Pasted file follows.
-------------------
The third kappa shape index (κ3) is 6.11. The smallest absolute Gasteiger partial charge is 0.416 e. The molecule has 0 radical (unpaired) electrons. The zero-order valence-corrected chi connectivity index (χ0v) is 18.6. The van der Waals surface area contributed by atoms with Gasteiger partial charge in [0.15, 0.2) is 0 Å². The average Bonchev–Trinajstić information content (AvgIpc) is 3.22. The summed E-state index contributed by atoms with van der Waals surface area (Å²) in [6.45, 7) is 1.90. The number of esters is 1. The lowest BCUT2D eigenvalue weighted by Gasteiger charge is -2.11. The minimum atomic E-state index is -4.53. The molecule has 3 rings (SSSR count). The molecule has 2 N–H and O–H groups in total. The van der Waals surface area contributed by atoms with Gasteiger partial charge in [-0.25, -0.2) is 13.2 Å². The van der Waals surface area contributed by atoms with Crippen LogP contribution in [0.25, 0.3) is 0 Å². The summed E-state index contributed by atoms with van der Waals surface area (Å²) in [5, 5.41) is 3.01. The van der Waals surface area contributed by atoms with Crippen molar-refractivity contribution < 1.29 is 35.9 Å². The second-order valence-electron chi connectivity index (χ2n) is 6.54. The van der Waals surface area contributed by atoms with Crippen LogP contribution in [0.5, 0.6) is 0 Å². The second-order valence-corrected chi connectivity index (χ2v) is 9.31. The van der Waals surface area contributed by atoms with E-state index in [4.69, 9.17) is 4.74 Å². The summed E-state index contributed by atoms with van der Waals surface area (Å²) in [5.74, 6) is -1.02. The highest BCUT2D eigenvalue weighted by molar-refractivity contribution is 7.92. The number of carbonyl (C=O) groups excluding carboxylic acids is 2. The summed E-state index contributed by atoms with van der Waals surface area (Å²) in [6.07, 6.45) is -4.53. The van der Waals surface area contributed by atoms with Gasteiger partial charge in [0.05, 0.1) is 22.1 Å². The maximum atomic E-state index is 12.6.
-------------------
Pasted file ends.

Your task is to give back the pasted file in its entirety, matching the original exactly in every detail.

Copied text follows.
The third kappa shape index (κ3) is 6.11. The smallest absolute Gasteiger partial charge is 0.416 e. The molecule has 0 radical (unpaired) electrons. The zero-order valence-corrected chi connectivity index (χ0v) is 18.6. The van der Waals surface area contributed by atoms with Gasteiger partial charge in [0.15, 0.2) is 0 Å². The average Bonchev–Trinajstić information content (AvgIpc) is 3.22. The summed E-state index contributed by atoms with van der Waals surface area (Å²) in [6.45, 7) is 1.90. The number of esters is 1. The lowest BCUT2D eigenvalue weighted by Gasteiger charge is -2.11. The minimum atomic E-state index is -4.53. The molecule has 3 rings (SSSR count). The molecule has 2 N–H and O–H groups in total. The van der Waals surface area contributed by atoms with Gasteiger partial charge in [-0.25, -0.2) is 13.2 Å². The van der Waals surface area contributed by atoms with Crippen LogP contribution in [0.25, 0.3) is 0 Å². The summed E-state index contributed by atoms with van der Waals surface area (Å²) in [5, 5.41) is 3.01. The van der Waals surface area contributed by atoms with Crippen molar-refractivity contribution < 1.29 is 35.9 Å². The second-order valence-electron chi connectivity index (χ2n) is 6.54. The van der Waals surface area contributed by atoms with Crippen LogP contribution in [0.5, 0.6) is 0 Å². The second-order valence-corrected chi connectivity index (χ2v) is 9.31. The van der Waals surface area contributed by atoms with E-state index in [4.69, 9.17) is 4.74 Å². The summed E-state index contributed by atoms with van der Waals surface area (Å²) in [5.74, 6) is -1.02. The highest BCUT2D eigenvalue weighted by molar-refractivity contribution is 7.92. The number of carbonyl (C=O) groups excluding carboxylic acids is 2. The summed E-state index contributed by atoms with van der Waals surface area (Å²) in [6.07, 6.45) is -4.53. The van der Waals surface area contributed by atoms with Gasteiger partial charge in [0.05, 0.1) is 22.1 Å². The maximum atomic E-state index is 12.6.